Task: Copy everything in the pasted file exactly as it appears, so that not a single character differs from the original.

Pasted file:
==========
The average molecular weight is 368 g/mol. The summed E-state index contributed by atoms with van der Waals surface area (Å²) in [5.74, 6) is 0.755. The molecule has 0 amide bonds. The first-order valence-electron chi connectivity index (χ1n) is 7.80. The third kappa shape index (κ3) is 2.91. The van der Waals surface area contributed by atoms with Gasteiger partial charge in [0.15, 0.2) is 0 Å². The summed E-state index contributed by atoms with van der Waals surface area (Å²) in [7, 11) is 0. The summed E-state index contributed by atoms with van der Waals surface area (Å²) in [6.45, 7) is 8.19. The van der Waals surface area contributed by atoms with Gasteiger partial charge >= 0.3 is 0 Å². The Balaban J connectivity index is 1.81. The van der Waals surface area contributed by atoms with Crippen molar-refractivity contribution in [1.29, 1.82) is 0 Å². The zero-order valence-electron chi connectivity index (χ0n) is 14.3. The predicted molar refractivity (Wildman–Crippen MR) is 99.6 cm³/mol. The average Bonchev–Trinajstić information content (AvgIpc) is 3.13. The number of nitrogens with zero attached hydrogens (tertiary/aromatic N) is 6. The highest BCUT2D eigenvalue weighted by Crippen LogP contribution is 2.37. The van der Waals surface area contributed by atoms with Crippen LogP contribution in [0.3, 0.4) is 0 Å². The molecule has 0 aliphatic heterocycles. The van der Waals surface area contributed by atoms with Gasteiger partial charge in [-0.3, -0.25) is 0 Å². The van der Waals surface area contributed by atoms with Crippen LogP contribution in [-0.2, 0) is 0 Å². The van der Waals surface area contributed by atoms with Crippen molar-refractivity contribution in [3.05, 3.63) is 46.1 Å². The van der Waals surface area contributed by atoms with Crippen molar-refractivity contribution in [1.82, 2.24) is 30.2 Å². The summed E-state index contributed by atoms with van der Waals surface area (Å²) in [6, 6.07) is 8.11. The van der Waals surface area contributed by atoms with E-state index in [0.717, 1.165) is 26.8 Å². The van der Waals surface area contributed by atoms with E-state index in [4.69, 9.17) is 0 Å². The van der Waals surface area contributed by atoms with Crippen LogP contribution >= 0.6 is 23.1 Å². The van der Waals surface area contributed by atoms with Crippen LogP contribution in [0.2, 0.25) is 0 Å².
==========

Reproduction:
The average molecular weight is 368 g/mol. The summed E-state index contributed by atoms with van der Waals surface area (Å²) in [5.74, 6) is 0.755. The molecule has 0 amide bonds. The first-order valence-electron chi connectivity index (χ1n) is 7.80. The third kappa shape index (κ3) is 2.91. The van der Waals surface area contributed by atoms with Gasteiger partial charge in [0.15, 0.2) is 0 Å². The summed E-state index contributed by atoms with van der Waals surface area (Å²) in [7, 11) is 0. The summed E-state index contributed by atoms with van der Waals surface area (Å²) in [6.45, 7) is 8.19. The van der Waals surface area contributed by atoms with Gasteiger partial charge >= 0.3 is 0 Å². The Balaban J connectivity index is 1.81. The van der Waals surface area contributed by atoms with Crippen molar-refractivity contribution in [1.29, 1.82) is 0 Å². The zero-order valence-electron chi connectivity index (χ0n) is 14.3. The predicted molar refractivity (Wildman–Crippen MR) is 99.6 cm³/mol. The average Bonchev–Trinajstić information content (AvgIpc) is 3.13. The number of nitrogens with zero attached hydrogens (tertiary/aromatic N) is 6. The highest BCUT2D eigenvalue weighted by Crippen LogP contribution is 2.37. The van der Waals surface area contributed by atoms with Crippen LogP contribution in [0.3, 0.4) is 0 Å². The molecule has 0 aliphatic heterocycles. The van der Waals surface area contributed by atoms with Gasteiger partial charge in [-0.3, -0.25) is 0 Å². The van der Waals surface area contributed by atoms with Crippen LogP contribution in [-0.2, 0) is 0 Å². The van der Waals surface area contributed by atoms with Crippen molar-refractivity contribution in [3.05, 3.63) is 46.1 Å². The van der Waals surface area contributed by atoms with Crippen molar-refractivity contribution in [1.82, 2.24) is 30.2 Å². The summed E-state index contributed by atoms with van der Waals surface area (Å²) in [6, 6.07) is 8.11. The van der Waals surface area contributed by atoms with E-state index in [0.717, 1.165) is 26.8 Å². The van der Waals surface area contributed by atoms with E-state index in [4.69, 9.17) is 0 Å². The van der Waals surface area contributed by atoms with Crippen LogP contribution >= 0.6 is 23.1 Å². The van der Waals surface area contributed by atoms with Crippen LogP contribution in [0.2, 0.25) is 0 Å².